[Sca-cooks] Wohlgemuth's woodcut

Johnna Holloway johnnae at mac.com
Mon May 18 04:13:45 PDT 2009

For those that want to follow along--
( I have not yet been able to get the images from Bear's article to load.
I am going to have to try again.)

Illustration 56 at this website is labeled

56. kép. Michael Wohlgemut: Salamon király lakomája. Fametszet Stephan 
Fridolin: /Schatzbehalter der wahren Reichtümer des Heils und ewiger 
Seligkeit/ (Nürnberg, 1491) címu" könyvében. Berlin, Deutsches 
Historisches Museum RA 98/1810


A colored version appears at:
It's labeled as:
Michael Wolgemut/Wilhelm Pleydenwurff (Werkstatt): Schatzbehalter (Texte 
von Stephan Fridolin; Nürnberg: Anton Koberger), 1491
Buchdruck mit Holzschnitten; 33 x 22,8 cm; Karlsruhe, Badische 

It's also at

Part of this illustration appears on the front cover of the 1976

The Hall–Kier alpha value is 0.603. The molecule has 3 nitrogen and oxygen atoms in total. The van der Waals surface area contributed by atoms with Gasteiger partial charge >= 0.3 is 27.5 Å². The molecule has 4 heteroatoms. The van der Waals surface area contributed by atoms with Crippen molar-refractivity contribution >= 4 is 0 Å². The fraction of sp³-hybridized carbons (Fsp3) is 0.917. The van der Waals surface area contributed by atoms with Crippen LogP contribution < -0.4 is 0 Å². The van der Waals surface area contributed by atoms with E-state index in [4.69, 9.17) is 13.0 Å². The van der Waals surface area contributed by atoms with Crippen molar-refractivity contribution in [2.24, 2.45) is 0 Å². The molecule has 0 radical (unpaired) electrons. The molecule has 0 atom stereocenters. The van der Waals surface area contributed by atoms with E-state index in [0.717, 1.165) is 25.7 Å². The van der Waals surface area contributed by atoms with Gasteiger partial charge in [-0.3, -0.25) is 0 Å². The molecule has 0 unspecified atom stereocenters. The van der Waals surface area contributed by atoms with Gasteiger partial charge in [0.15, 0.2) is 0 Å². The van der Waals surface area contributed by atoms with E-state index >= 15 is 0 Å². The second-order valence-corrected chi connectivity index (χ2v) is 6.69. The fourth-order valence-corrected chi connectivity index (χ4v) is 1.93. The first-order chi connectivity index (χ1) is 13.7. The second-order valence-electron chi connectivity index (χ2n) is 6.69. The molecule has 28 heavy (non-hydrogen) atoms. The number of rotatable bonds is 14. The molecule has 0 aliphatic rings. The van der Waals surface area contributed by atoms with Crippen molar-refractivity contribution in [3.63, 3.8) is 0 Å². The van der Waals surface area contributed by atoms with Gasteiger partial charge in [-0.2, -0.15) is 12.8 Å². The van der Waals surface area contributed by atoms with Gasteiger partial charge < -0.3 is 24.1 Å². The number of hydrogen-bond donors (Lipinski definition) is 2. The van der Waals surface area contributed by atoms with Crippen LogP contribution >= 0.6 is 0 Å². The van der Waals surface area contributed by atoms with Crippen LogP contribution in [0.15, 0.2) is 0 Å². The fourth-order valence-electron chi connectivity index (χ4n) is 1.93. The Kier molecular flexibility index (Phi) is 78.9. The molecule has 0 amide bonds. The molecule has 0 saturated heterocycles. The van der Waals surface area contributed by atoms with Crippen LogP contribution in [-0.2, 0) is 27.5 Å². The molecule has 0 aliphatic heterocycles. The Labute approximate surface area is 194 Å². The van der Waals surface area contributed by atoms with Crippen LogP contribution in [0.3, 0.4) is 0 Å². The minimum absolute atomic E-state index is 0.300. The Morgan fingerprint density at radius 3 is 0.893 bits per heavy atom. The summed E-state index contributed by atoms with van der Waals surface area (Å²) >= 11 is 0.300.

paperback edition of Henisch's Fast and Feast
and as illustration 30 on page 162 of that edition.
There's been at least one facsimile. Schatzbehalter der waren 
reichthümer des Heils.
Portland, Ore.: Collegium Graphicum, 1972. Alan Wofsy Fine Arts, 
distribution. Decorative wrappers in matching slipcase. 708 pp. 
Facsimile reprint of 1491 edition. German. Printed Sources of Western 
Art. Theodore Besterman, editor. One of the masterpieces of the 
incunabular period, containing 96 full-page woodcuts by Michael 
Wohlgemuth. (Brunet V, 193).


emilio szabo wrote:
> The woodcut is figure 86 in Stephan Fridolin's Schatzbehalter (1491), sort of a prose version of the life of Jesus.
> In the Schatzbehalter, there is an explanation for figure 86. The King in front is King Salomo, who is reproached for his luxurious and voluptious life. This kind of life is represented by the two tables with women (there are only women): these women are all queens, they all have crowns. In the text it is said that he had 700 women. This is meant as a contrast to the hard and sober life of Jesus.
> E.

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